Mike Pompeo doesn’t like  people questioning the toothless statement produced by the Singapore summit:
Questions about perceived gaps in the joint statement signed by President Trump and Kim Jong Un are “insulting and ridiculous and frankly ludicrous,” Secretary of State Mike Pompeo told reporters Wednesday in Seoul, where he is briefing South Korea on Tuesday’s U.S.-North Korean summit in Singapore.
Asked specifically about verification of Pyongyang’s denuclearization and whether it will be irreversible — objectives outlined by Trump but unmentioned in the statement — Pompeo said: “The modalities are beginning to develop. There will be a great deal of work to do. There’s a long way to go. There’s much to think about.”
“But don’t say silly things,” he said. “No, don’t. It’s not productive.”change_me
It is appropriate and indeed necessary for people to raise questions about what the government is doing, and it is not “silly” to point out flaws and omissions when they actually exist. If most observers are emphasizing that the statement released after Tuesday’s summit was weak and lacking in specifics, that is because the administration is trying to sell it as a major success. It is the job of journalists and experts to question official claims and to challenge them when they are false. If Pompeo doesn’t like “insulting and ridiculous” questions, perhaps he and the president should not say ridiculous things that insult the intelligence of informed people.
Pompeo is the last person who should be complaining about criticizing the results of diplomacy with adversaries. He was a leading critic of the JCPOA and made any number of spurious, false claims about what the deal did and was supposed to do. He defended  U.S. withdrawal because the deal supposedly “put the world at risk because of its fatal flaws,” but every single one of the “flaws” he described was either made up or not part of the agreement. The Singapore summit statement is being judged against what the administration promised and according to what the text actually says and leaves out, and it has been found wanting. If we judged it by the unfair, ever-changing standards that Iran hawks used for the JCPOA, the assessment would be even harsher.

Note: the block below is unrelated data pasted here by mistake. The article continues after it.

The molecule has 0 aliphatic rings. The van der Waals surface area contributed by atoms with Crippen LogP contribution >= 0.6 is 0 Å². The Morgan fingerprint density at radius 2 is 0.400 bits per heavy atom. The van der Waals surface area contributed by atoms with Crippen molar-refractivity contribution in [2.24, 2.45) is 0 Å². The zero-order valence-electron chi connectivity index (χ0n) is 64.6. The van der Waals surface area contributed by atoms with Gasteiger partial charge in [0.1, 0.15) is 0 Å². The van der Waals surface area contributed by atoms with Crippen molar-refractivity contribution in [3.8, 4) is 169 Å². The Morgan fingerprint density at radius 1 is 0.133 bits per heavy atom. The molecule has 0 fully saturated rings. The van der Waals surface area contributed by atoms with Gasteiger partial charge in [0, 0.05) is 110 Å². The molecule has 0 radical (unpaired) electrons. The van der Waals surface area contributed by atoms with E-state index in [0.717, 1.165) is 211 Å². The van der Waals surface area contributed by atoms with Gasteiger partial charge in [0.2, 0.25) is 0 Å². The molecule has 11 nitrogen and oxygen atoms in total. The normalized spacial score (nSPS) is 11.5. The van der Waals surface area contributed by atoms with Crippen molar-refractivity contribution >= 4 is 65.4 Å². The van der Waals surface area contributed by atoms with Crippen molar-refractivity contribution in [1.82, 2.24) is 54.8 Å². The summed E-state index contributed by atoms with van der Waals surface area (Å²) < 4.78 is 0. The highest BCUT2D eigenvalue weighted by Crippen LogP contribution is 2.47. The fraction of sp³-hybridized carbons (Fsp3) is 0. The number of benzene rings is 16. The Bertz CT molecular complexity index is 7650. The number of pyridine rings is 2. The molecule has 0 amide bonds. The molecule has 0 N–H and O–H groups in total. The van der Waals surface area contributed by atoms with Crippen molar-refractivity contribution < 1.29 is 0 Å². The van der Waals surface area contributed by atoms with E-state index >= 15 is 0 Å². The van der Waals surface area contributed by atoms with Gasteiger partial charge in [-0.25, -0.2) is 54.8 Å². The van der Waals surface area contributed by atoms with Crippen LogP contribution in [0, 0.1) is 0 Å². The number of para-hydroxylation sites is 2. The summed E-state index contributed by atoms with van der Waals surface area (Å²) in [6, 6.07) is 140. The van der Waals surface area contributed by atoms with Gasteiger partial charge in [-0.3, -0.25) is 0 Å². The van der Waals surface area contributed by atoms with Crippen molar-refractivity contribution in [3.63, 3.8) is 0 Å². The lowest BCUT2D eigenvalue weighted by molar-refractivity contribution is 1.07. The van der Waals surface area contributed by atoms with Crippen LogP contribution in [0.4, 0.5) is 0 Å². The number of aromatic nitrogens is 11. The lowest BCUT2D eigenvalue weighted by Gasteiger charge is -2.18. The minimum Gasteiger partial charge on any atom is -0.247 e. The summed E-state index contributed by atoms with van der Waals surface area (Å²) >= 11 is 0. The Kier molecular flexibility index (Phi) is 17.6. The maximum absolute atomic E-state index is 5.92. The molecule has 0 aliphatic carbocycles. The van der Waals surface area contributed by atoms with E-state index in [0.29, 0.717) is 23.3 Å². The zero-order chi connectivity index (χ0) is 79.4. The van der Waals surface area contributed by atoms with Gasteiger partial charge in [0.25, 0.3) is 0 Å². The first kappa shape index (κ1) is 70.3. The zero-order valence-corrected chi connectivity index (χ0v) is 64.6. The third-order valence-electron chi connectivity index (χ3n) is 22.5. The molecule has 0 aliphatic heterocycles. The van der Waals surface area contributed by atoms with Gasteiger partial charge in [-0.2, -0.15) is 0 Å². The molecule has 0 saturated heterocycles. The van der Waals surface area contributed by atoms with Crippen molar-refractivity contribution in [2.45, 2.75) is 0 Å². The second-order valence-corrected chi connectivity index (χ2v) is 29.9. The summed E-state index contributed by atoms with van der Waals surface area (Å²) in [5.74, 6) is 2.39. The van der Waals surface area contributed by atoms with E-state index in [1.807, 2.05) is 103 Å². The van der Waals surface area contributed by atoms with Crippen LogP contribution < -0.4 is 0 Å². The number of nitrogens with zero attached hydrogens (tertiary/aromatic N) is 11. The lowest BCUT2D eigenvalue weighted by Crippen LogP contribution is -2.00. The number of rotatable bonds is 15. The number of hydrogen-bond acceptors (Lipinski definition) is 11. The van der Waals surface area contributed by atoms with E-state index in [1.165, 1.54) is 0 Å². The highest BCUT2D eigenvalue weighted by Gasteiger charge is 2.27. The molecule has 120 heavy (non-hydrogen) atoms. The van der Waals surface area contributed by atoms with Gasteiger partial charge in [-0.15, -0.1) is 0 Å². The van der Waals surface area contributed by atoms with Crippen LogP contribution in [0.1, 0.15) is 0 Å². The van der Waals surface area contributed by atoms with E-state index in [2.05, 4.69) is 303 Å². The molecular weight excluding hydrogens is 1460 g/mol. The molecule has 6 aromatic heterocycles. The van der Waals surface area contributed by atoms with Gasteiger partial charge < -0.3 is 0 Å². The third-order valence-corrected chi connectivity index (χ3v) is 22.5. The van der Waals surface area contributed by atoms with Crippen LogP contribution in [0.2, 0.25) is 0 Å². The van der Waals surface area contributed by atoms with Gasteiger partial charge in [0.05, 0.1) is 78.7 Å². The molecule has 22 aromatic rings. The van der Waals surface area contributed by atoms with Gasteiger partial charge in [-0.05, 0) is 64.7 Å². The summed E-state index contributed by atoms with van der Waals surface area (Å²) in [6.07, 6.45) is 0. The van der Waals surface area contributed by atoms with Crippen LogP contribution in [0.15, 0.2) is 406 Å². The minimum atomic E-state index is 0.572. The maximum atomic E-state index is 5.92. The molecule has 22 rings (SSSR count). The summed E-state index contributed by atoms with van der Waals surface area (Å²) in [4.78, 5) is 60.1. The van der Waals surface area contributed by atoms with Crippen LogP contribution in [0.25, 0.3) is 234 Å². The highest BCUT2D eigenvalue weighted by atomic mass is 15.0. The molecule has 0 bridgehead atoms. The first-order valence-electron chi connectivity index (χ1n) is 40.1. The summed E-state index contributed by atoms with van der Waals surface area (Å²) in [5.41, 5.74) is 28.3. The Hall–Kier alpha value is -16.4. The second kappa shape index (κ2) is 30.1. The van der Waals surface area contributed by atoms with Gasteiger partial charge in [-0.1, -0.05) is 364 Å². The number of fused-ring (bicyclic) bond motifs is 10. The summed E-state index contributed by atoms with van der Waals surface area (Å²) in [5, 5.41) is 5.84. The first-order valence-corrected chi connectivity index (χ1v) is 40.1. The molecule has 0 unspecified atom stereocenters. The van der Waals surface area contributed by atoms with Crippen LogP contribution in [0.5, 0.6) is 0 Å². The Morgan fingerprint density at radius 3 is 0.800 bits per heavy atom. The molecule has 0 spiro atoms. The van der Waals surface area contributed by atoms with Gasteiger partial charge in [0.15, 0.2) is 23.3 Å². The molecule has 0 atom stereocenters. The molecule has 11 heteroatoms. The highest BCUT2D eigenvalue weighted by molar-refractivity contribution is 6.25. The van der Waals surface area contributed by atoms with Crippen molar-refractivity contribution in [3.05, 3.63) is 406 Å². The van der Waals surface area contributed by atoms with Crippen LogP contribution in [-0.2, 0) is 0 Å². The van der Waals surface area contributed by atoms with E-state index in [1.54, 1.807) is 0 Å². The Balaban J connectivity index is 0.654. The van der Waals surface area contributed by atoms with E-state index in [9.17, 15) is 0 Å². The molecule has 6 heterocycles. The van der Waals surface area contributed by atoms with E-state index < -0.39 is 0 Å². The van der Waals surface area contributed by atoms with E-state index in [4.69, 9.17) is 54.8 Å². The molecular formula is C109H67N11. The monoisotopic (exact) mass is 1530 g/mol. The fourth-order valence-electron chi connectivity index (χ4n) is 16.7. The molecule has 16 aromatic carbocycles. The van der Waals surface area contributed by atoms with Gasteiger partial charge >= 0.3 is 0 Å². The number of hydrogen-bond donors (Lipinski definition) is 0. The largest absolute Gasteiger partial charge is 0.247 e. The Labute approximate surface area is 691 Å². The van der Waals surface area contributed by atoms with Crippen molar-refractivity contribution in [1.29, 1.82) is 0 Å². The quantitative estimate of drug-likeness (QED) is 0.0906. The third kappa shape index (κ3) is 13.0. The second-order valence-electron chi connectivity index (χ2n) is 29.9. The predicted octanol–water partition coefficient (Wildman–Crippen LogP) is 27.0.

Pompeo and other Iran hawks routinely held the JCPOA up to an impossible standard that no agreement could ever reach, and now that they have cobbled together a much weaker understanding with North Korea Pompeo can’t handle the slightest pushback. He approved of reneging on a completely successful nonproliferation agreement for bogus reasons after railing against the diplomacy that produced that agreement, and now wants this administration’s critics to show a degree of deference that he and his colleagues in Congress never showed during the negotiations with Iran. Whining about fair criticism of a weak statement after lying about a successful agreement for years takes hypocrisy to new lows.
Pompeo is reduced to claiming that the summit statement secretly contains things that not present in the text:
Pompeo said the statement’s reference to “complete” denuclearization “encompasses verifiable and irreversible.”
This is a risible defense, and it reflects the extent to which the administration is willing to make things up out of thin air to square their previous maximalist rhetoric with what they were able to get. The administration is trying to spin their unsuccessful effort as a triumph in a deliberate effort to mislead the public about what they have done, but it isn’t going to work.